Japan will have the ability to apply a discretionary safeguard and raise the tariff back to 38.5 percent if the import volume exceeds Australia-specific triggers within a given year. The government hopes to mitigate damage on the domestic industry by introducing a de facto low-tariff import quota for Australian beef.
As for natural cheese for processing, Australia’s largest dairy export item, Australia-only duty-free quota will be set at 4,000 tons and will be expanded to 20,000 tons over 20 years, on condition that those who use imported cheese for processing also purchase a given ratio of domestically-produced natural cheese. This requirement has been given to secure demand for Japan-made cheese.
Other key items, including wheat for human consumption, butter, milk powder, raw sugar and refined sugar, became subject to future reviews. Reviews will be conducted for the items, as well as beef and cheese, under the following two conditions: a. automatically in the fifth year after the EPA takes effect and b. if Japan provides countries other than Australia a better deal in its EPA with them, putting Australian products at a competitive disadvantage in the Japanese market. The agreement notes that reviews under the condition b. should start within three months after the other EPA takes effect and be concluded within six months.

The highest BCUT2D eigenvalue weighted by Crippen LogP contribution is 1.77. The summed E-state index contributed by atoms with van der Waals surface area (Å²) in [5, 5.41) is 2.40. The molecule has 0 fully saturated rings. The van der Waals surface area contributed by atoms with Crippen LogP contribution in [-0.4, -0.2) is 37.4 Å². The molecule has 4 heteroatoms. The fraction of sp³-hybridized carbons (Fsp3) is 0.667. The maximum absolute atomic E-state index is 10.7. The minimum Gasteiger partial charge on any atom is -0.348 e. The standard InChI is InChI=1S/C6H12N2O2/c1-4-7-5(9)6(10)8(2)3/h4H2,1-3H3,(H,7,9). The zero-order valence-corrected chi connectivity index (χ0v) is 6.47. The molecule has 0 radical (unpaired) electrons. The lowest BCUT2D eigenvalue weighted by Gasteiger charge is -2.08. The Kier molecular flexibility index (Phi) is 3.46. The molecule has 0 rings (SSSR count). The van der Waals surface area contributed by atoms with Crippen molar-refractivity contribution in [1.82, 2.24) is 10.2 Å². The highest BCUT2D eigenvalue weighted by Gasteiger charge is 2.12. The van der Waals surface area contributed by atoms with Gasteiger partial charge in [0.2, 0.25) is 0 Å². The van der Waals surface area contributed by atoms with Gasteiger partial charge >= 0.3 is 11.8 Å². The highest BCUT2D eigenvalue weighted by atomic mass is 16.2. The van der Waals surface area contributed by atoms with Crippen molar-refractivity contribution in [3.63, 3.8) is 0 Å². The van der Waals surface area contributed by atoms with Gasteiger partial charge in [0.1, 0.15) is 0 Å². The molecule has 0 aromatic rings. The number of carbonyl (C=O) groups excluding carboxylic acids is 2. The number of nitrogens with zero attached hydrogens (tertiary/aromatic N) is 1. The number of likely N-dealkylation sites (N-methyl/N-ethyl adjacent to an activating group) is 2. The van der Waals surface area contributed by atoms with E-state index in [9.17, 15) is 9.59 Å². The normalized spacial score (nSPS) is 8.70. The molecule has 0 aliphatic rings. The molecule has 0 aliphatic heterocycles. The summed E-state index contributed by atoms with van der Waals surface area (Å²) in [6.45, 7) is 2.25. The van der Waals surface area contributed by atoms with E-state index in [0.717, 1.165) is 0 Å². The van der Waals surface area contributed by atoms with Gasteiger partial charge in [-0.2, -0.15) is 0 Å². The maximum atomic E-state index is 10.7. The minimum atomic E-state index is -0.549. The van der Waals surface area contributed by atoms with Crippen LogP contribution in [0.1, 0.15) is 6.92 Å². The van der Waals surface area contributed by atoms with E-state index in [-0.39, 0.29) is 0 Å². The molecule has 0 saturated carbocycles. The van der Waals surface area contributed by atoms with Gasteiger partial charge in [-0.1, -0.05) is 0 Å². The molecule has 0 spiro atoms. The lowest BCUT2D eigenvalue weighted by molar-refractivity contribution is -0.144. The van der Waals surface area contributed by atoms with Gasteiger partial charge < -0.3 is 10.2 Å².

The agreement says that review a. will be aimed at improving access through further tariff cuts or expansion of low-tariff import quotas, and that review b. will be aimed at providing Australian products equivalent treatment as their competitors, indicating that reviews will be implemented to increase Australia’s access to the Japanese market.